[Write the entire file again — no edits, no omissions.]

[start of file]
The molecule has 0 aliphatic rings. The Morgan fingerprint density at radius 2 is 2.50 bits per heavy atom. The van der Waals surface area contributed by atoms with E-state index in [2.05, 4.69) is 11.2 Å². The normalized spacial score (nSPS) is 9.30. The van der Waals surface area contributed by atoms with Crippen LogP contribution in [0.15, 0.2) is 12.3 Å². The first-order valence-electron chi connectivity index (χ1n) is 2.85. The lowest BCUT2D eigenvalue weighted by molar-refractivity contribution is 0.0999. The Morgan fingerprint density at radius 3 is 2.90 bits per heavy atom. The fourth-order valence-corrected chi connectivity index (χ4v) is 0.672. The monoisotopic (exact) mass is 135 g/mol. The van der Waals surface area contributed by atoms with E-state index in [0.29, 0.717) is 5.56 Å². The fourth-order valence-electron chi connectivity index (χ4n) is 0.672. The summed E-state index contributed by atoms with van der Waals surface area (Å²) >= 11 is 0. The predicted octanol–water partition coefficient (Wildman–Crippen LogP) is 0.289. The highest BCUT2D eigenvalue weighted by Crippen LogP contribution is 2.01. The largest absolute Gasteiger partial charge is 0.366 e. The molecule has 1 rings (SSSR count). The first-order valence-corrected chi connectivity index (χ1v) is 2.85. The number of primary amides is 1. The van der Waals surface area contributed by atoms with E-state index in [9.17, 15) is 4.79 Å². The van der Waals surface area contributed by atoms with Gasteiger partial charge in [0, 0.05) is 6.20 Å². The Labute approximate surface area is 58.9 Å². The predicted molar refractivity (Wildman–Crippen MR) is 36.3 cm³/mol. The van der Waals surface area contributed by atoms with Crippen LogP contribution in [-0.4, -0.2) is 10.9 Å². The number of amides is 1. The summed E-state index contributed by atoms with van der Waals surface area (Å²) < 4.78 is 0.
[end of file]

The molecule has 0 aliphatic rings. The Morgan fingerprint density at radius 2 is 2.50 bits per heavy atom. The van der Waals surface area contributed by atoms with E-state index in [2.05, 4.69) is 11.2 Å². The normalized spacial score (nSPS) is 9.30. The van der Waals surface area contributed by atoms with Crippen LogP contribution in [0.15, 0.2) is 12.3 Å². The first-order valence-electron chi connectivity index (χ1n) is 2.85. The lowest BCUT2D eigenvalue weighted by molar-refractivity contribution is 0.0999. The Morgan fingerprint density at radius 3 is 2.90 bits per heavy atom. The fourth-order valence-corrected chi connectivity index (χ4v) is 0.672. The monoisotopic (exact) mass is 135 g/mol. The van der Waals surface area contributed by atoms with E-state index in [0.29, 0.717) is 5.56 Å². The fourth-order valence-electron chi connectivity index (χ4n) is 0.672. The summed E-state index contributed by atoms with van der Waals surface area (Å²) >= 11 is 0. The predicted octanol–water partition coefficient (Wildman–Crippen LogP) is 0.289. The highest BCUT2D eigenvalue weighted by Crippen LogP contribution is 2.01. The largest absolute Gasteiger partial charge is 0.366 e. The molecule has 1 rings (SSSR count). The first-order valence-corrected chi connectivity index (χ1v) is 2.85. The number of primary amides is 1. The van der Waals surface area contributed by atoms with E-state index in [9.17, 15) is 4.79 Å². The van der Waals surface area contributed by atoms with Gasteiger partial charge in [0, 0.05) is 6.20 Å². The Labute approximate surface area is 58.9 Å². The predicted molar refractivity (Wildman–Crippen MR) is 36.3 cm³/mol. The van der Waals surface area contributed by atoms with Crippen LogP contribution in [-0.4, -0.2) is 10.9 Å². The number of amides is 1. The summed E-state index contributed by atoms with van der Waals surface area (Å²) < 4.78 is 0.